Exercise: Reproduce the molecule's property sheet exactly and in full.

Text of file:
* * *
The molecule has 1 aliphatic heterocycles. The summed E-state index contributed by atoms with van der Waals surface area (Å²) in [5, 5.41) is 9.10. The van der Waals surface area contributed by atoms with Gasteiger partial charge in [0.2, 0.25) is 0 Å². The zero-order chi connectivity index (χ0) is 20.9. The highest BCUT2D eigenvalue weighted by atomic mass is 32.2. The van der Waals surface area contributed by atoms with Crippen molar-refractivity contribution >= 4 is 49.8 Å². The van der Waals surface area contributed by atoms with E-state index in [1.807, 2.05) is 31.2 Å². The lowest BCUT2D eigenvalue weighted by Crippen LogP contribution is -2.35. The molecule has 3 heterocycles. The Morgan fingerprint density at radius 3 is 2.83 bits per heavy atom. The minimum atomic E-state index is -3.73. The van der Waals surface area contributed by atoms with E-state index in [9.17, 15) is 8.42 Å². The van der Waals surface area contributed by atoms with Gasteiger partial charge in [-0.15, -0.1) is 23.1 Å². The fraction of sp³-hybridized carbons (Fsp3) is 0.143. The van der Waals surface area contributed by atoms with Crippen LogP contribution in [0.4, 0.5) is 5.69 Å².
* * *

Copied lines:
The molecule has 1 aliphatic heterocycles. The summed E-state index contributed by atoms with van der Waals surface area (Å²) in [5, 5.41) is 9.10. The van der Waals surface area contributed by atoms with Gasteiger partial charge in [0.2, 0.25) is 0 Å². The zero-order chi connectivity index (χ0) is 20.9. The highest BCUT2D eigenvalue weighted by atomic mass is 32.2. The van der Waals surface area contributed by atoms with Crippen molar-refractivity contribution >= 4 is 49.8 Å². The van der Waals surface area contributed by atoms with E-state index in [1.807, 2.05) is 31.2 Å². The lowest BCUT2D eigenvalue weighted by Crippen LogP contribution is -2.35. The molecule has 3 heterocycles. The Morgan fingerprint density at radius 3 is 2.83 bits per heavy atom. The minimum atomic E-state index is -3.73. The van der Waals surface area contributed by atoms with E-state index in [9.17, 15) is 8.42 Å². The van der Waals surface area contributed by atoms with Gasteiger partial charge in [-0.15, -0.1) is 23.1 Å². The fraction of sp³-hybridized carbons (Fsp3) is 0.143. The van der Waals surface area contributed by atoms with Crippen LogP contribution in [0.4, 0.5) is 5.69 Å².